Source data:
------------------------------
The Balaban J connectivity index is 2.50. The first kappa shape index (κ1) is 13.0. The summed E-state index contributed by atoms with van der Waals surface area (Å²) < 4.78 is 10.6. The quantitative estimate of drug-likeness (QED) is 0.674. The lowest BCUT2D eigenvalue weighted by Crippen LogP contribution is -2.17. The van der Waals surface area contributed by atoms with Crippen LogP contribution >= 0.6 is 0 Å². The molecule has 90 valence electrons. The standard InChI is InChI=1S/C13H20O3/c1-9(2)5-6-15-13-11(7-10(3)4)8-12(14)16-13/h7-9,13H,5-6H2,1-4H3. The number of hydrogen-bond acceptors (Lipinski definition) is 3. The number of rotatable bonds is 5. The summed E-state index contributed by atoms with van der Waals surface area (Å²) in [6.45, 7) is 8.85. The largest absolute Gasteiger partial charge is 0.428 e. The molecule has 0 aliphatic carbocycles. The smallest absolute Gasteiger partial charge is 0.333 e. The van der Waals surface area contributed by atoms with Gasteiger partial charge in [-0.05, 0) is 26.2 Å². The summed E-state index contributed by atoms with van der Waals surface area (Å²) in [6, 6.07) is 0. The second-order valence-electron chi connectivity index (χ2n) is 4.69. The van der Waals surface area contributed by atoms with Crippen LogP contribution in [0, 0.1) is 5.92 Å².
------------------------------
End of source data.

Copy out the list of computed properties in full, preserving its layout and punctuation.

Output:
The Balaban J connectivity index is 2.50. The first kappa shape index (κ1) is 13.0. The summed E-state index contributed by atoms with van der Waals surface area (Å²) < 4.78 is 10.6. The quantitative estimate of drug-likeness (QED) is 0.674. The lowest BCUT2D eigenvalue weighted by Crippen LogP contribution is -2.17. The van der Waals surface area contributed by atoms with Crippen LogP contribution >= 0.6 is 0 Å². The molecule has 90 valence electrons. The standard InChI is InChI=1S/C13H20O3/c1-9(2)5-6-15-13-11(7-10(3)4)8-12(14)16-13/h7-9,13H,5-6H2,1-4H3. The number of hydrogen-bond acceptors (Lipinski definition) is 3. The number of rotatable bonds is 5. The summed E-state index contributed by atoms with van der Waals surface area (Å²) in [6.45, 7) is 8.85. The largest absolute Gasteiger partial charge is 0.428 e. The molecule has 0 aliphatic carbocycles. The smallest absolute Gasteiger partial charge is 0.333 e. The van der Waals surface area contributed by atoms with Gasteiger partial charge in [-0.05, 0) is 26.2 Å². The summed E-state index contributed by atoms with van der Waals surface area (Å²) in [6, 6.07) is 0. The second-order valence-electron chi connectivity index (χ2n) is 4.69. The van der Waals surface area contributed by atoms with Crippen LogP contribution in [0, 0.1) is 5.92 Å².